"To preserve the reputation of the fraternity unsullied must be your constant care..."

Welcome * Blog * Books * Calendar * Chris Hodapp * Alice Von Kannon * Photos * Contact


Wednesday, May 17, 2017

Grand Lodge of Indiana 2017

The afternoon of Wednesday, May 17th slipped quietly into history with the official changing of the guard that ends the 2017 annual communications of the Grand Lodge of Indiana F&AM. Congratulations to Past Grand Master Carey B. Carter for his successful year just passed. Thank you for all you have done for the Craft in Indiana.

Indiana is often considered to be unapologetically a state of remarkable unremarkability. Our state is the quintessential "average" place in America. The famous Muncie "Middletown" sociological studies were done here in the 1920s-30s. Our capitol city Indianapolis is not large or small, but just large enough to be the 14th biggest in America. While we have provided the U.S. with just one president in our 200 years of statehood, we've provided eight men nominated to be vice-president of the United States, and fully six of them have been elected to that office—more than anywhere else, apart from New York. In fact, former Indiana Governor and Freemason Thomas R. Marshall, who served as V.P. under Woodrow Wilson, once remarked that because of our noteworthy status, Indiana is "home to more second-class men than any other state." 

And no, no one here really and definitively can tell anyone else just what the hell a Hoosier is. We just know that's what we are.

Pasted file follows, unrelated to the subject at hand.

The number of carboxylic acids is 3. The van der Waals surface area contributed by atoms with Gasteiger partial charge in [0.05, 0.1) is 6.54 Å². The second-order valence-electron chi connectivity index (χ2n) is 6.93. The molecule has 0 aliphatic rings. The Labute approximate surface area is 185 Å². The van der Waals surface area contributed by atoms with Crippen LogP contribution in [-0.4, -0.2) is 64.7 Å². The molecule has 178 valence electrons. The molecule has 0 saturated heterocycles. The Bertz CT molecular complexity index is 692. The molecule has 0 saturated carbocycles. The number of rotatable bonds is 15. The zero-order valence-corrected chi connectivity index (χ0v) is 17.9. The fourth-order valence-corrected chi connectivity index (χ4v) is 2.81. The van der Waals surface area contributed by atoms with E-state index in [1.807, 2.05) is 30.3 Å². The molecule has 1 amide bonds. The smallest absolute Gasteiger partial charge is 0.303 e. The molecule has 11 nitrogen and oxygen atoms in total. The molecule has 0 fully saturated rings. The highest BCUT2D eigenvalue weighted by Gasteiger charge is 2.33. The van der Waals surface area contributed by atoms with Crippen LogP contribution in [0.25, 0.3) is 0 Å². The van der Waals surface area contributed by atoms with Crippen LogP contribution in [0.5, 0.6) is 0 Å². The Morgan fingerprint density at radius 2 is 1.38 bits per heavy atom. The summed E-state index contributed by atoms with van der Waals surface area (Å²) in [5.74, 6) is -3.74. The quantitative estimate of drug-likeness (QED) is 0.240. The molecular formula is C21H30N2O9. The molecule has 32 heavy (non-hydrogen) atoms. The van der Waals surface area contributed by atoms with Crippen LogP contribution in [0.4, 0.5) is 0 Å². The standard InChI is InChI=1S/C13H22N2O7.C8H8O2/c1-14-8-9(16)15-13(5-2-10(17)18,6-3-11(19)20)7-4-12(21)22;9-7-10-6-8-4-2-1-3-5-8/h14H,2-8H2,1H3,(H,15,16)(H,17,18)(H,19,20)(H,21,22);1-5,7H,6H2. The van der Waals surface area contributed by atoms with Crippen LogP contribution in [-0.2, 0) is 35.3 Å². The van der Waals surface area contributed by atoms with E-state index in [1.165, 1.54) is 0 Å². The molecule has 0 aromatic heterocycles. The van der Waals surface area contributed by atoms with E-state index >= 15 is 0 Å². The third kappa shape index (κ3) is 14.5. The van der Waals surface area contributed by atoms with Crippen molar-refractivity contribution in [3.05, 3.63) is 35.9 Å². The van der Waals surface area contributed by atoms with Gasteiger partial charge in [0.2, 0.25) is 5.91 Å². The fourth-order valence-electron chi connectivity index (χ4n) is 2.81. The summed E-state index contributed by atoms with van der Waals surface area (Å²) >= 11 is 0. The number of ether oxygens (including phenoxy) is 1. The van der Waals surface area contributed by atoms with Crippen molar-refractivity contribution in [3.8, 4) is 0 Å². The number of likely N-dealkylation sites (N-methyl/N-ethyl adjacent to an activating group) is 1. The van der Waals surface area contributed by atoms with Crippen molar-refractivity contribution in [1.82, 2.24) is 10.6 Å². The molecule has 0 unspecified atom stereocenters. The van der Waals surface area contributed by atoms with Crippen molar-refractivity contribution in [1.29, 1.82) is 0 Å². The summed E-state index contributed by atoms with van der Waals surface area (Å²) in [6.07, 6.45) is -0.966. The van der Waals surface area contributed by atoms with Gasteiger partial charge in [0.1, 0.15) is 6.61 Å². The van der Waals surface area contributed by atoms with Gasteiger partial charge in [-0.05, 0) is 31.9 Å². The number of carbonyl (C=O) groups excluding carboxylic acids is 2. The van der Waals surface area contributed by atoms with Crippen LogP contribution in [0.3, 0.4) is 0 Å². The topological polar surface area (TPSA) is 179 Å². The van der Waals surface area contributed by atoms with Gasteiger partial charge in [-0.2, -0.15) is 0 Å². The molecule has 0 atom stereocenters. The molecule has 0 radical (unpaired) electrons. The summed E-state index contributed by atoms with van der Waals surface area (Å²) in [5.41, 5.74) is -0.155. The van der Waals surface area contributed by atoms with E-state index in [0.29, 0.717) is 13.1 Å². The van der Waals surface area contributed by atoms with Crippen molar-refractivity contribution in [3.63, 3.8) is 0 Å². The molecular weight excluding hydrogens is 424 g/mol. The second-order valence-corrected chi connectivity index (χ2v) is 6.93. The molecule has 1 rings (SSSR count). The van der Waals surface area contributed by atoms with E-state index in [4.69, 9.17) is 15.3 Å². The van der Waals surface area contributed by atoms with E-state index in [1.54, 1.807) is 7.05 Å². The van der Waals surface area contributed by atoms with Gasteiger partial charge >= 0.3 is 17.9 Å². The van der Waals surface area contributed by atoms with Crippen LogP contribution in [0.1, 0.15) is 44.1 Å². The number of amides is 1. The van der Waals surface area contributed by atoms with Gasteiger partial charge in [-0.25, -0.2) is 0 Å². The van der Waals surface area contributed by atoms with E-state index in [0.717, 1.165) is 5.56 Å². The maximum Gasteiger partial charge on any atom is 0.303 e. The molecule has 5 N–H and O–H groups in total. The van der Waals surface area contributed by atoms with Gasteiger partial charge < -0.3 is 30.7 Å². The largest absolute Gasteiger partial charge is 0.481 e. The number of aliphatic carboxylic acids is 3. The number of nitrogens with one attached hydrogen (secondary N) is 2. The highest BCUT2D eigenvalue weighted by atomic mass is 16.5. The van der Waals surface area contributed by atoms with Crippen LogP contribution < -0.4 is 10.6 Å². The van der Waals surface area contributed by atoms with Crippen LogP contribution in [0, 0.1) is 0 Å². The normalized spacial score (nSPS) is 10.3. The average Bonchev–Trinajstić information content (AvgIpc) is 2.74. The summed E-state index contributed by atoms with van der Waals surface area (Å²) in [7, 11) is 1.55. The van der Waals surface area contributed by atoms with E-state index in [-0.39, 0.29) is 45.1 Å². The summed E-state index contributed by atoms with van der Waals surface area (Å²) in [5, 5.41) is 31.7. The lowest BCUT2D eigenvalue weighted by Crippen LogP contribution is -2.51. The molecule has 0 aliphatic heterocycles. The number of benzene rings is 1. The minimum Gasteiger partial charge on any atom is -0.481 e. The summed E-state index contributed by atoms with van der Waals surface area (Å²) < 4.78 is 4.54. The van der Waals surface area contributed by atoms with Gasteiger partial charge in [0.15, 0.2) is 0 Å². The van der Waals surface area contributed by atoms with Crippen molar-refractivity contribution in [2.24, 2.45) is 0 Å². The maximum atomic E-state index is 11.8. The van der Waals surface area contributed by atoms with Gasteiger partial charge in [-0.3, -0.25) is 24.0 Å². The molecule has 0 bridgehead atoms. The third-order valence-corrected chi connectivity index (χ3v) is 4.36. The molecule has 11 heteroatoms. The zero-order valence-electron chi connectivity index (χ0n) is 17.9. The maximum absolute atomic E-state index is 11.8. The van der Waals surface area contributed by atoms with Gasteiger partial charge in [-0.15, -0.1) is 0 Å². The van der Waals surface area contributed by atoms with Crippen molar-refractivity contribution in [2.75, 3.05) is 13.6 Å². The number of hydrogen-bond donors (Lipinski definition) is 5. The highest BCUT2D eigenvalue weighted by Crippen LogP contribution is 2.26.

Masonically, we rarely appear at the top of the list in leading national trends or movements. When big ideas start somewhere, Indiana's Freemasons aren't usually at the front of the line, but we are fairly quick to recognize a good one when we see it, and we don't generally kick too hard to remain dead last in very much. We have our victories and our scandals, our visionaries and our scoundrels, but we're usually not the top of the class. We have always been, however, a great place for national conventions and a safe haven for large gatherings of Masons and our related appendant bodies in which good and even great things are hatched. Likewise, in very recent years, Indiana's Masons have led numerous national Masonic organizations: Michael Brumback for president of the George Washington National Masonic Memorial; Larry Gray, longtime General Grand Secretary at General Grand Chapter Royal Arch Masons; our late Grand Secretary Max Carpenter as the head of the Conference of Grand Secretaries; Duane Vaught, GM of the Grand Encampment of the U.S.; John McNaughton, SGC of the Scottish Rite NMJ. There are and have been countless others, and loads of individual Indiana Masons have led a lot of Masonic charges up Freemasonry's own San Juan Hills.